○ Post purchase evaluation ■ Compare expectations of product performance to actual performance ● Exceed expectations = satisfaction ● Don’t meet them = dissatisfaction ● Differentiate among routinized response behaviour, limited problem solving, and extended problem solving by consumers ○ Routinized response behaviour refers to repeat purchases made of the same brand or limited group of items ○ Limited problem solving occurs when a consumer has previously set criteria for a purchase but then encounters a new brand or model ○ High- involvement purchase decisions usually require extended problem solving Chapter 8: ● Describe the development of the marketing research function and its major activities ○ Marketing research activities are (1) determining market potential, market share, and market characteristics and (2) conducting sales analyses and competitive product studies. ● Explain the steps in the marketing research process ○ 1. Defining the Problem: Distinguish between symptoms and the problem 2. Conducting Exploratory Research: Process of discussing a marketing problem with informed sources both within and outside the firm and examining information from secondary sources. This includes speaking with employees as well as evaluating company records, sales and profit analyses, and competitive data. ○ 3. Formulating a Hypothesis: A tentative explanation for some specific event ○ 4. Creating a Research Design: A master plan or model for conducting research ○ 5. Collecting Data (Primary and Secondary) ○ 6. Interpreting and presenting the Research Information ● Distinguish between primary and secondary data and identify the sources of each type ○ Secondary data – Previously published information ○ Primary data – Information collected specifically for the investigation at hand ● Explain the different sampling techniques used by marketing researchers and identify the methods by which marketing researchers collect primary data ○ Sampling Techniques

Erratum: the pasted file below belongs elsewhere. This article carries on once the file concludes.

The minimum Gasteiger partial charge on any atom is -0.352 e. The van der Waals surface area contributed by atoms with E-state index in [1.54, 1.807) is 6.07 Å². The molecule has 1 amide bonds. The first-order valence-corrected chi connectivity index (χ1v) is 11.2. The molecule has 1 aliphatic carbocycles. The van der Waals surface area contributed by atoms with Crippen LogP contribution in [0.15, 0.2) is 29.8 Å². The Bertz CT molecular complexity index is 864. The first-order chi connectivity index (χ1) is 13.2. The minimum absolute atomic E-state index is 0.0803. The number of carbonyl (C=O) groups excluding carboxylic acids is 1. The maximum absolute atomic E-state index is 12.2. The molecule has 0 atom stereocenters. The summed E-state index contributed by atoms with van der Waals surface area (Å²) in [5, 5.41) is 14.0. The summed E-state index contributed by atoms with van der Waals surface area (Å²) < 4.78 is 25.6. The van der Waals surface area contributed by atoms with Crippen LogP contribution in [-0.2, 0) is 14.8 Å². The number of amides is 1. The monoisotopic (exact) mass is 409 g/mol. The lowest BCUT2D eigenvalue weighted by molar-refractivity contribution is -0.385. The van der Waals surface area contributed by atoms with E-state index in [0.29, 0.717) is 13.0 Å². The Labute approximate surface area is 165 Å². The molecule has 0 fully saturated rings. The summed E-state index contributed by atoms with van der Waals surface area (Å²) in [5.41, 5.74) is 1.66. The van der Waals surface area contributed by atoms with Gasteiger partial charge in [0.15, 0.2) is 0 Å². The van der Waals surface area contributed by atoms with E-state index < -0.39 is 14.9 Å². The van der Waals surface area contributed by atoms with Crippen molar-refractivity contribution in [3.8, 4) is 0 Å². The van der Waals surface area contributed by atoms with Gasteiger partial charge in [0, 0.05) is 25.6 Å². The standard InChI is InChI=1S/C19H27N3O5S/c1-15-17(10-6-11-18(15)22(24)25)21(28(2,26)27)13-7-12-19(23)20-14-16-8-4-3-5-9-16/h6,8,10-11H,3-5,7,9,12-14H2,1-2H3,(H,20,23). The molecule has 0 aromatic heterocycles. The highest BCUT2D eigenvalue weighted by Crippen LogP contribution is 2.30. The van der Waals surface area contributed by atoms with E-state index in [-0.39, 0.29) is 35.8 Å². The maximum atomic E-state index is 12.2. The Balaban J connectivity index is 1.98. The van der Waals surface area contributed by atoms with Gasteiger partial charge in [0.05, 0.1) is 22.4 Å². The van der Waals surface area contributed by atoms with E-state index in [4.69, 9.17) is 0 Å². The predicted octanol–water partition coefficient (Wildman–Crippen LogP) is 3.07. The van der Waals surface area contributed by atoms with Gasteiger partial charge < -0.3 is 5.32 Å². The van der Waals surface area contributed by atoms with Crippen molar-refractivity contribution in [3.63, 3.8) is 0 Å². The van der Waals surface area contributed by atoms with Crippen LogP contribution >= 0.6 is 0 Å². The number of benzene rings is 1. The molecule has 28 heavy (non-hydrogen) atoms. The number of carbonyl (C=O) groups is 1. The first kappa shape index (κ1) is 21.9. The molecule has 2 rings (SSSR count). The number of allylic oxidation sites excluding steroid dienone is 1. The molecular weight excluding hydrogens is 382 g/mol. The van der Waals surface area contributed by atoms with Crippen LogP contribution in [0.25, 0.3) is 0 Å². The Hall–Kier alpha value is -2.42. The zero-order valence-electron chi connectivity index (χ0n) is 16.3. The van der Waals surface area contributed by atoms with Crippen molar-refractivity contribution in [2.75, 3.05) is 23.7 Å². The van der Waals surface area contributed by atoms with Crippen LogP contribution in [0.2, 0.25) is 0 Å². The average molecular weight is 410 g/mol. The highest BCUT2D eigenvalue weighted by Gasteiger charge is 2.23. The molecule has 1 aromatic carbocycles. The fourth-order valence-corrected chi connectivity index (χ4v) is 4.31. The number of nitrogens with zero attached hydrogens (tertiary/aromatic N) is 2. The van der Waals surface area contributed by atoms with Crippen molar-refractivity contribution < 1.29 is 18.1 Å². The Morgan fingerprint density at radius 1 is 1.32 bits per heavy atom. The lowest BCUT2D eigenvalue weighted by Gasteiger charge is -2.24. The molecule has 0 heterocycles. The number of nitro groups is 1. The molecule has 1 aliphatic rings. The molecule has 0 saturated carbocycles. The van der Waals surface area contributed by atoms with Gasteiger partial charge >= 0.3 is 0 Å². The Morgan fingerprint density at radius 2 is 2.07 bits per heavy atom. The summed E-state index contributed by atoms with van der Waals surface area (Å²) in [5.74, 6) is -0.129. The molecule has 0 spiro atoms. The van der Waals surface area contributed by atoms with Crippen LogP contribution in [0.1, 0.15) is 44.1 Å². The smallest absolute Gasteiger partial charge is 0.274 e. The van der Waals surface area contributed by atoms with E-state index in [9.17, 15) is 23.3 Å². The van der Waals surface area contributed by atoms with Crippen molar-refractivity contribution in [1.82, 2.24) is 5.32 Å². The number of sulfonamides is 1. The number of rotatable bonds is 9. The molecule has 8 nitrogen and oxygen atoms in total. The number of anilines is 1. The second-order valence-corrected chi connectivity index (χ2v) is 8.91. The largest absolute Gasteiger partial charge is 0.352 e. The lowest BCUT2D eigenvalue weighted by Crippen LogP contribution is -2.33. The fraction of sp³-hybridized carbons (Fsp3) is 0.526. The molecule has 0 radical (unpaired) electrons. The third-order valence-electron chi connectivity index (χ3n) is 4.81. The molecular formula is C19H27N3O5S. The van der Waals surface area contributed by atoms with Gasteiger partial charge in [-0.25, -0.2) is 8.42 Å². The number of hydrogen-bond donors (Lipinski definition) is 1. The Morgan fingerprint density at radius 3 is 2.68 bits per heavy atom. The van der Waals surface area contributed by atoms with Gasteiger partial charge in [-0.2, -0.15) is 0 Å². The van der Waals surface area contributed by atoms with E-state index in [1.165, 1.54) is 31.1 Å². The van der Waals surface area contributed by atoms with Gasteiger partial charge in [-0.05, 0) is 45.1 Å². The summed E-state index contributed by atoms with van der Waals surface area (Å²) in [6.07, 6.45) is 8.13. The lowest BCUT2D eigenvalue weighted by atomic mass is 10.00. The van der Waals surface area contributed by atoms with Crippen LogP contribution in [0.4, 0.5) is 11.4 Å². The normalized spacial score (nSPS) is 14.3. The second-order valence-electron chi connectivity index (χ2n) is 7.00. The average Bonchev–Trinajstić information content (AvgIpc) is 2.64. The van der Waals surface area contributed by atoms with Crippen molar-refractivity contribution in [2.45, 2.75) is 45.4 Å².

■ Population is the total group of people the researcher wants to study. ■ Sample is a segment of the population that has been selected to represent the population as whole. ● Sampling – process of selecting survey respondents or research participants ● Sampling Plans - address the who (sampling unit), how many (sample size), and how to choose decisions of drawing a sample (probability or non-probability). ○ Primary ■ Observation ■ Surveys and Interviews ■ Controlled experiments ● Explain the challenges of conducting marketing research in global markets and outline the most important uses of computer technology in marketing research ○ Marketing Information System (MIS) ■ A planned, computer-based system designed to provide decision makers with a continuous flow of information relevant to their areas of responsibility ○ Marketing Decision Support System (MDSS) ■ o Marketing information system component that links a decision maker with relevant databases and analysis tools ● Identify the major types of forecasting methods
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- Spring '14